Missoula’s population expanded rapidly in the last 25 years, nearly doubling during that time. The current population of the city is nearly 75,000 people and the county is over 120,000. That’s still small by “big city” standards but it’s the second-largest city in Montana. Only Billings is larger with about 110,000 city and 175,000 county. As I said in my cornerstone post, Montana doesn’t have a lot of people!

Missoula Montana Weather

Since Missoula is north of the 45th parallel (more than halfway to the North Pole from the equator), the winters often get very cold temperatures. In fact, as noted in the cornerstone post, the all-time record low (-70 F, -57 C) for the continental US is less than 100 miles away. The all-time record low in Missoula is -33 F (-36 C). The all-time record high is 107 F (42 C) in July 2007. However, the temperature rarely gets below 0 F (-18 C) in the winter and rarely gets above 90 F (32 C) in the summer. Missoula also gets an average of 15 inches (38 centimeters) of rain in a year and 40 inches (102 centimeters) of snow. Here is a link to more information on climate in Missoula.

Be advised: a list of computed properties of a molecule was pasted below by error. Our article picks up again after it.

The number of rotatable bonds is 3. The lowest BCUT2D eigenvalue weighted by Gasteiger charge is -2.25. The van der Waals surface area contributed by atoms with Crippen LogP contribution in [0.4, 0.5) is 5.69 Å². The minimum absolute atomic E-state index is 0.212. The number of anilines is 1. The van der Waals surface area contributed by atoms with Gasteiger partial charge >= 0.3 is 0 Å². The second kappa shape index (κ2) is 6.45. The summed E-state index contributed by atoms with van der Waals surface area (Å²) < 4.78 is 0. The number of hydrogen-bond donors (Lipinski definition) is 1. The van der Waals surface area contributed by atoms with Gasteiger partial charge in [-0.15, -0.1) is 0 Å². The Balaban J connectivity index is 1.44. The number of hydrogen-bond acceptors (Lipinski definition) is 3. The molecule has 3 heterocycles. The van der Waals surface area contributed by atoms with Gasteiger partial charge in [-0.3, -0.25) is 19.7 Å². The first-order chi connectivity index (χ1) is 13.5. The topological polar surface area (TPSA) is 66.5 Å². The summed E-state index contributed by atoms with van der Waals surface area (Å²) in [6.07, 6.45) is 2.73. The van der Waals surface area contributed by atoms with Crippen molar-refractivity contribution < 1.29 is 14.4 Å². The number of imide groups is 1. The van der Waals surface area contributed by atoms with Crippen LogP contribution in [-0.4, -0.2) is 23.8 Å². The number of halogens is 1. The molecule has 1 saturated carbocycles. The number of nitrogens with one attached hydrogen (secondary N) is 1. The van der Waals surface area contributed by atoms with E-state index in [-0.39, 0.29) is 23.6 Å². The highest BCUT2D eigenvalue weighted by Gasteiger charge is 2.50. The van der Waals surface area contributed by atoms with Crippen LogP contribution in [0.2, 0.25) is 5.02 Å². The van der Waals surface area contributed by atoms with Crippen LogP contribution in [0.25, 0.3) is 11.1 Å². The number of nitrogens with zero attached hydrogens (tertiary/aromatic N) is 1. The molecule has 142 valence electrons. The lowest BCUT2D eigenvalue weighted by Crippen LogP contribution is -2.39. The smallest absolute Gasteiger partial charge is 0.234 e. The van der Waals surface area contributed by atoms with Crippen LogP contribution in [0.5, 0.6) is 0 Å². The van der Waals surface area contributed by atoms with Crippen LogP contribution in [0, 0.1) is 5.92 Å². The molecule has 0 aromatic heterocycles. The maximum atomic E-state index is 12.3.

Historic Missoula Montana Sightseeing Wrapup

Overall, visiting Missoula was fun. Lots to see and do and the scenery alone is well worth the visit. Although we didn’t participate in the nightlife, I understand there are a lot of activities to do. After all, it’s a college town!

With the state parks and Glacier close by, the hiking and biking trails, and the nature watching, there is much to do. And skiing in the winter is a huge draw. So, go there! … What are you waiting for?

Did you know that Missoula is sometimes known as “Zoo Town”? Two reasons: Missoula is pronounced “Mi Zoo La” and with the University and the Tourism industry, you can always find raucous parties to attend! Ok, enough on Missoula. Have a great day! Why are you still here? You should be on your way to Montana!

Classic Rock Recollection

“Miss you so Badly” by Jimmy Buffett

I guess it all blew up in Missoula
There just was no other way
After months of going crazy
There was nothing left to say
But when the dust had finally settled
And the air had quickly cleared
Things were better off than I had feared

Written by: Gregg Taylor, Jimmy Buffett

Leave a Reply